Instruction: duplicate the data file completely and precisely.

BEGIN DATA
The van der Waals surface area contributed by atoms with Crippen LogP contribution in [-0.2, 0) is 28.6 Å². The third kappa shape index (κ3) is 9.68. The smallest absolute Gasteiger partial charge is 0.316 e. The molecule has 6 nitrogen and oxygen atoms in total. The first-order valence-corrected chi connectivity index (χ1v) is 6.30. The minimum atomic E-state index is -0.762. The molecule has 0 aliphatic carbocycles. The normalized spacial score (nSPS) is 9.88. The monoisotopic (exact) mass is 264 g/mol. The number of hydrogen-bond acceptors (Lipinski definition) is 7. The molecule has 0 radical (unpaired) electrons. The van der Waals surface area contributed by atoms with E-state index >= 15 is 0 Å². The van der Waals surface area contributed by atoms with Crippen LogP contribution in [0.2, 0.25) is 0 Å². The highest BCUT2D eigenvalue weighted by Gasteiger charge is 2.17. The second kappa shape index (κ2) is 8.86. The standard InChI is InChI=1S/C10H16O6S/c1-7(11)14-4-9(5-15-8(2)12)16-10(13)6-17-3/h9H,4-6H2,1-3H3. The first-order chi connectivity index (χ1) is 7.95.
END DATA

The van der Waals surface area contributed by atoms with Crippen LogP contribution in [-0.2, 0) is 28.6 Å². The third kappa shape index (κ3) is 9.68. The smallest absolute Gasteiger partial charge is 0.316 e. The molecule has 6 nitrogen and oxygen atoms in total. The first-order valence-corrected chi connectivity index (χ1v) is 6.30. The minimum atomic E-state index is -0.762. The molecule has 0 aliphatic carbocycles. The normalized spacial score (nSPS) is 9.88. The monoisotopic (exact) mass is 264 g/mol. The number of hydrogen-bond acceptors (Lipinski definition) is 7. The molecule has 0 radical (unpaired) electrons. The van der Waals surface area contributed by atoms with E-state index >= 15 is 0 Å². The van der Waals surface area contributed by atoms with Crippen LogP contribution in [0.2, 0.25) is 0 Å². The highest BCUT2D eigenvalue weighted by Gasteiger charge is 2.17. The second kappa shape index (κ2) is 8.86. The standard InChI is InChI=1S/C10H16O6S/c1-7(11)14-4-9(5-15-8(2)12)16-10(13)6-17-3/h9H,4-6H2,1-3H3. The first-order chi connectivity index (χ1) is 7.95.